Savoy, Florida back wireless route to last-mile internet

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SAVOY — Two Berkshires communities bringing up the rear on last-mile internet access have picked a business partner — one that would not cost local taxpayers a dime.

Now, Florida and Savoy just need a proposed wireless system to win approval from the Massachusetts Broadband Institute.

WiValley of Keene, N.H., filed a revised proposal late last week to bring internet and phone service to the two Berkshires towns, along with Hawley and Monroe in western Franklin County.

Brian Noyes, a spokesman for MBI, said Monday the institute is reviewing the new proposal.

One issue that may arise is the speed that WiValley can deliver with a wireless system over wooded and hilly terrain.

The MBI has required last-mile vendors to provide what the Federal Communications Commission defines as broadband download and upload speeds. Those are 25 megabits per second (Mbps) to the connected premises and 3 Mbps upload speeds.

To overcome line-of-sight issues and the presence of trees and foliage, both of which hinder wireless connections, WiValley proposes to use different frequencies, including what's known as "TV white space."

While it says it can get 25/3 service to 75 percent of customers in the four towns, available speeds would drop to 12/2 for nearly a quarter of prospective customers, according to the WiValley proposal.

Whether MBI will endorse that plan hangs on the review still underway, Noyes said.

Nonetheless, residents of the four towns have continued to favor the WiValley plan. Speeds of 12/2 are roughly four times the peak connectivity provided by DSL service. That phone line technology, once hailed as a breakthrough for rural areas, is no longer available to new customers.

In a statement posted to their town's website, Hawley officials said WiValley's tweaked proposal "emerged as the clear and undisputed leader in the race to become vendor-of-choice for the four, contiguous towns that are looking to use MBI funding to build a fixed-wireless, high-speed network."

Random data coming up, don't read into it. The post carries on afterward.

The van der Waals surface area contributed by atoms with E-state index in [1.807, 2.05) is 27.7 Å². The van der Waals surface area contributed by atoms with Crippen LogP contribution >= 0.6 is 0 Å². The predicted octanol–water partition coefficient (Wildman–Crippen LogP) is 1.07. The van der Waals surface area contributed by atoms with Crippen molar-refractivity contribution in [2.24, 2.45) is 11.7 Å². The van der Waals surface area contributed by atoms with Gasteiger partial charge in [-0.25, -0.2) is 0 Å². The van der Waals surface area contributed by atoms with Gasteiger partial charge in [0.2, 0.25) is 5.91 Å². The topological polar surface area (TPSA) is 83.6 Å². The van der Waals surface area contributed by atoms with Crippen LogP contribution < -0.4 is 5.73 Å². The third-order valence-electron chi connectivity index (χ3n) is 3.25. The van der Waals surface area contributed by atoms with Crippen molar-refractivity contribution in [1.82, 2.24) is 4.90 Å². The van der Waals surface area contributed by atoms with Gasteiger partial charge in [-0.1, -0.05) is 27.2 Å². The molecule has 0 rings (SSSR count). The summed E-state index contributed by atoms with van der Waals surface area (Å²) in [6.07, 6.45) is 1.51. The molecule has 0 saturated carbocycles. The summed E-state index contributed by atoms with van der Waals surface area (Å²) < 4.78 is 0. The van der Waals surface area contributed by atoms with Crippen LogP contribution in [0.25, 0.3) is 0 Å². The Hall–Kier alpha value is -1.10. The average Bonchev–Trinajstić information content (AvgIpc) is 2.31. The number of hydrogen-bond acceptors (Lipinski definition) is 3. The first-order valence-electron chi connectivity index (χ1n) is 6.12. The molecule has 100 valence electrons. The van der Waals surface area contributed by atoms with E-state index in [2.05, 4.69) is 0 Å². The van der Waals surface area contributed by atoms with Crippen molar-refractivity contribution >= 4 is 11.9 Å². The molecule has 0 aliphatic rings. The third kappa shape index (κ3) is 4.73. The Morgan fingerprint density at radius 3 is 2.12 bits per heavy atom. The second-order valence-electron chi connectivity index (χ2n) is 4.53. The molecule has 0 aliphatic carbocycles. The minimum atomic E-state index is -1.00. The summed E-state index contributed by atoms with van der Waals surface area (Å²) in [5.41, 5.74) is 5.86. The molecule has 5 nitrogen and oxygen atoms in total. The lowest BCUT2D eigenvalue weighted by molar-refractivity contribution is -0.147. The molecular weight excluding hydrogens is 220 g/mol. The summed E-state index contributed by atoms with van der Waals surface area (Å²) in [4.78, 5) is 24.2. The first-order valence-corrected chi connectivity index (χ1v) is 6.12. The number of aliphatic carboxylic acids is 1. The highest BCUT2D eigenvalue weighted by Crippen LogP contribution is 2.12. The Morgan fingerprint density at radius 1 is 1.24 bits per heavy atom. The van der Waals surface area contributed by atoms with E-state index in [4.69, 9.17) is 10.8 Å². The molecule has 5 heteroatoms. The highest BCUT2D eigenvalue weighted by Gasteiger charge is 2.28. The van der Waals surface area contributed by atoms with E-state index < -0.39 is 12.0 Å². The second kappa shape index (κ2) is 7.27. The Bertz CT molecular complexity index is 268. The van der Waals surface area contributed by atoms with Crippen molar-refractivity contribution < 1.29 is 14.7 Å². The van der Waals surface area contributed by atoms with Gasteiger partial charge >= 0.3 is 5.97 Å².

John Tynan, chairman of the Savoy Select Board, has said for months he believes WiValley offers the best solution for his community — in part because of low costs.

Since filing an earlier plan to the MBI in November, WiValley found a way to reduce upfront costs to the four towns.

It now proposes to work with Otelco Inc., a publicly traded telecommunications company based in Alabama that specializes in rural areas and has a longtime presence in New England.

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Under the revised plan, Otelco would cover construction costs until the state steps in with grant payments already promised to the towns, worth in total about $2 million.

Leaders of the four towns backed the plan June 7 during a meeting at the Florida Town Hall.

At that session, Brian Foucher, WiValley's president, explained the new arrangement with Otelco. Along with providing the initial financing, Otelco would serve as the internet service provider.

Foucher could not be reached Monday for further comment.

In that role, Otelco would handle billing and customer service, using an existing system that serves customers elsewhere in New England, including the town of Leverett, through its OTT Communications unit.

For its part, WiValley would design, build and maintain the wireless system, which provides internet access through radio frequencies rather than a fiber-optic or coaxial cable. Signals are relayed through repeaters stationed throughout the covered area.

The company has been in business since 2008 and provides telecom services to 50 communities in Massachusetts, New Hampshire and Vermont.

In a 10-page, single-spaced proposal to the MBI last week, WiValley details plans to get work started this summer, provided its offer is accepted in July.

The company says it would move swiftly to erect needed poles. It seeks to use an existing state Department of Conservation and Recreation fire tower on Borden Mountain in Savoy.

It would erect a 90-foot fiberglass monopole on town land off Chapel Road in Savoy.

For the rest of the network, WiValley would put up roughly 30 wooden utility poles, at heights of 42 to 68 feet, the proposal says.

For Savoy and Florida, WiValley says it expects to reach more than 98 percent of premises.

The monthly cost for the 25/3 service is listed at $55; the 12/2 service is $45. Digital phone service would add $25 in costs.

Larry Parnass can be reached at lparnass@berkshireeagle.com, at @larryparnass on Twitter and 413-496-6214.


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